The installation took place to enable a new text messaging service that works in addition to the existing method of leaving notes at a centralised meeting point. Vetting of each message is designed to prevent abuse of the new system, the operation of which is being financed by advertising.
Hecla’s new business manager, Jos den Hartog, provided an example of an application for the new service. “If someone is meeting a relative off a plane which is delayed, the passenger can text where and when to meet them, and the person meeting them will get the message via the screen,” he said.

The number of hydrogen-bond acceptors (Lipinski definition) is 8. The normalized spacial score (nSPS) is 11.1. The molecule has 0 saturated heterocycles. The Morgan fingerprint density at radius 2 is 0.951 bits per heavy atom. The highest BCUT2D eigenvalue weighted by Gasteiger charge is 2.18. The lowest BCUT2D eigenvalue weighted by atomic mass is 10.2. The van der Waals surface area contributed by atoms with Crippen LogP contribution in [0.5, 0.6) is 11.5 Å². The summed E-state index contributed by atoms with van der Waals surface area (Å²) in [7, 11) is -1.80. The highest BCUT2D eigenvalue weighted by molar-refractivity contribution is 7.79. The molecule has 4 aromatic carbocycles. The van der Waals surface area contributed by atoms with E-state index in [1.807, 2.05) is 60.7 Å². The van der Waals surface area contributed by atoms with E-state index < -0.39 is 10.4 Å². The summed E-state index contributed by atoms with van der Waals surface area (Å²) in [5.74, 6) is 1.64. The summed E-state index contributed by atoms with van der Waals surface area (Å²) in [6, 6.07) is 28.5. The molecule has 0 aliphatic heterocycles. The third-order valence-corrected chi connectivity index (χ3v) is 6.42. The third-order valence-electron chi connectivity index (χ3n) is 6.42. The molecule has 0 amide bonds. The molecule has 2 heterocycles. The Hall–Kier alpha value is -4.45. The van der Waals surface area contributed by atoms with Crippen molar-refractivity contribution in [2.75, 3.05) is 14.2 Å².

The screen is controlled by a Lighthouse LIP-DX processor, while advertising content is fed from the airport’s media team. Hecla maintains overall control remotely from its office in Hengelo, a town in the east of the Netherlands.
“We have a very good relationship with Schiphol’s media team and they are very satisfied with the extra screen,” added den Hartog. “It’s bringing a new and exciting dimension to the airport’s passenger facilities.”